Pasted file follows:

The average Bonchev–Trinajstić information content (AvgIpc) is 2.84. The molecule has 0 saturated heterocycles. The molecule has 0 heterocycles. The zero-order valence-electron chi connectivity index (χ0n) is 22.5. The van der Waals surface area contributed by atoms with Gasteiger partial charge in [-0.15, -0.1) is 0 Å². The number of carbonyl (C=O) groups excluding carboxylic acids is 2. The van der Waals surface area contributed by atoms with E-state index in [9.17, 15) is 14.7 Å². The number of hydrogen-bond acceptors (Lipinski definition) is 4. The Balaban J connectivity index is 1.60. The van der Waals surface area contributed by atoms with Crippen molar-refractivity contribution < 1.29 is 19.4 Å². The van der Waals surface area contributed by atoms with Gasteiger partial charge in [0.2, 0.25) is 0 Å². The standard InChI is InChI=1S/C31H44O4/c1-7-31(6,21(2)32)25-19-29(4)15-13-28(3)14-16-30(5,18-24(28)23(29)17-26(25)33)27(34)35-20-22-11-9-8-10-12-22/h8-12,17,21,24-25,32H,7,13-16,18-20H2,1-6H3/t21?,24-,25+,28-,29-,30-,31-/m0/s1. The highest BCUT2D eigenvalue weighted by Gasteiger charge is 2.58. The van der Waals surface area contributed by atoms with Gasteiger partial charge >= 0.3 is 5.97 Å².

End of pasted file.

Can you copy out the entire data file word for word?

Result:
The average Bonchev–Trinajstić information content (AvgIpc) is 2.84. The molecule has 0 saturated heterocycles. The molecule has 0 heterocycles. The zero-order valence-electron chi connectivity index (χ0n) is 22.5. The van der Waals surface area contributed by atoms with Gasteiger partial charge in [-0.15, -0.1) is 0 Å². The number of carbonyl (C=O) groups excluding carboxylic acids is 2. The van der Waals surface area contributed by atoms with E-state index in [9.17, 15) is 14.7 Å². The number of hydrogen-bond acceptors (Lipinski definition) is 4. The Balaban J connectivity index is 1.60. The van der Waals surface area contributed by atoms with Crippen molar-refractivity contribution < 1.29 is 19.4 Å². The van der Waals surface area contributed by atoms with Gasteiger partial charge in [0.2, 0.25) is 0 Å². The standard InChI is InChI=1S/C31H44O4/c1-7-31(6,21(2)32)25-19-29(4)15-13-28(3)14-16-30(5,18-24(28)23(29)17-26(25)33)27(34)35-20-22-11-9-8-10-12-22/h8-12,17,21,24-25,32H,7,13-16,18-20H2,1-6H3/t21?,24-,25+,28-,29-,30-,31-/m0/s1. The highest BCUT2D eigenvalue weighted by Gasteiger charge is 2.58. The van der Waals surface area contributed by atoms with Gasteiger partial charge >= 0.3 is 5.97 Å².